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Home > History of Development > Leduc: Causes and Effects > 1947: Oil Strike! > Mechanics > Finding the Oil

Leduc: Causes and Effects

Finding the Oil

Drilling Leduc #1, Leduc, Alberta. [ca. January or February 1947] The seismic crew responsible for testing lines on the surrounding area chose a gravel road within the northern border of the town of Leduc. They chose to search there for no better reason than that it was one of the few roads in the area and that it was about to be closed to heavy traffic due to the spring thaw. In fact, the road was not included in Imperial Oil's exploration rights.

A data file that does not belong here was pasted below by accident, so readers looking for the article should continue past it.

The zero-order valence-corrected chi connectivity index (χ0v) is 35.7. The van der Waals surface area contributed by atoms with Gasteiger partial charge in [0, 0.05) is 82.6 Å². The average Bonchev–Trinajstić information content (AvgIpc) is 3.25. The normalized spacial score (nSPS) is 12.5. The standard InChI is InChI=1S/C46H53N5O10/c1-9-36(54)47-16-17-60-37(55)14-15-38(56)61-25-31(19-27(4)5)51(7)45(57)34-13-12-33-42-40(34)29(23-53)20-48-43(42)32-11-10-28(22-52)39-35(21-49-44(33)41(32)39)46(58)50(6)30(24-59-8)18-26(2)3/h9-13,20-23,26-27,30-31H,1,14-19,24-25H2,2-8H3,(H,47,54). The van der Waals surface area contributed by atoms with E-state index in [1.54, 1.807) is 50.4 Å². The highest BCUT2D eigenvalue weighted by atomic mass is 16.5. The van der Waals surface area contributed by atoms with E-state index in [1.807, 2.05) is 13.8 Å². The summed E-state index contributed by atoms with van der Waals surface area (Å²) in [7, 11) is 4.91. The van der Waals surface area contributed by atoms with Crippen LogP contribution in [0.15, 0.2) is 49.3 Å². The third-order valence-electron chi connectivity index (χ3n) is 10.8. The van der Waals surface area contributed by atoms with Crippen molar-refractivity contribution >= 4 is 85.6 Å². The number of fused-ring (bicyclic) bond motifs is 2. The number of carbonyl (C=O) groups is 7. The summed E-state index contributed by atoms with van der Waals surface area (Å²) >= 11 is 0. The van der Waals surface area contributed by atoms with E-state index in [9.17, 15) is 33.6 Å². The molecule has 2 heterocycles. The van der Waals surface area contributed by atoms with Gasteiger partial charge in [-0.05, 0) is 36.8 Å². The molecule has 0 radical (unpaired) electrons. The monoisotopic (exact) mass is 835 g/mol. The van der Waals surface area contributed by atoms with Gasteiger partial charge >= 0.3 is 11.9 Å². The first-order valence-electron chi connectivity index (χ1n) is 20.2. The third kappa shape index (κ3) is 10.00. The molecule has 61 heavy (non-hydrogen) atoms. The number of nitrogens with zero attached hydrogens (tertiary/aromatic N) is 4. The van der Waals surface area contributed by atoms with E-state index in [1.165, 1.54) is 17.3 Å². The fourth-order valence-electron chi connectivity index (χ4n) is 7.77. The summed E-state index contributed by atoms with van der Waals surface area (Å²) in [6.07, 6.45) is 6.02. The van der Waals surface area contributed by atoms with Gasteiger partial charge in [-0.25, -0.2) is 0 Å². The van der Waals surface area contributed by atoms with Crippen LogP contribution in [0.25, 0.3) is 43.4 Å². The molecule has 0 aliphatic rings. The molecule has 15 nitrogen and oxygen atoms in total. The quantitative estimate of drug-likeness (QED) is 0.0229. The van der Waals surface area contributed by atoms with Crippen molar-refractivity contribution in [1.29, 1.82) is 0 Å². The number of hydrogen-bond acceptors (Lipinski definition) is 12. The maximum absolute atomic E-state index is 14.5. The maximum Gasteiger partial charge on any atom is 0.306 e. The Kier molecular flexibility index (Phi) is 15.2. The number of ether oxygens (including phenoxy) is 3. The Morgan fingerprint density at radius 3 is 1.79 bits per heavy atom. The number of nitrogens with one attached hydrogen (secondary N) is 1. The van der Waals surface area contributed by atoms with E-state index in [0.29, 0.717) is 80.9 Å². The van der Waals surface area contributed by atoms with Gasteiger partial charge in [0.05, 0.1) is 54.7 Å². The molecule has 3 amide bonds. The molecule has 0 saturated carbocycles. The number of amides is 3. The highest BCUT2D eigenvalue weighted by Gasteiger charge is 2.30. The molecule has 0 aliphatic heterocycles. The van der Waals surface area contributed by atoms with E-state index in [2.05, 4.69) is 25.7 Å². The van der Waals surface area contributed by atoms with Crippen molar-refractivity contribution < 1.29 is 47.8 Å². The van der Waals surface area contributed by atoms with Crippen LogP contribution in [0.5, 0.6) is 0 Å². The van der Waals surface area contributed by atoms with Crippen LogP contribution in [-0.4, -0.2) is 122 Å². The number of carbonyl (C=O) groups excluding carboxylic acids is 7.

The results of the test shots along the gravel road were mapped by Carl Chapman, a geophysicist at Imperial Oil. They revealed an important anomaly. There was an unexpected rise in the cretaceous rock formation, which could indicate that oil was trapped beneath it. This small anomaly called a "one-point high" by geologists had no significance to Carl Chapman. Although the head geophysicist, Ray Walters, believed that if Imperial Oil was going to drill anywhere in the Leduc area, it should be on that anomaly.

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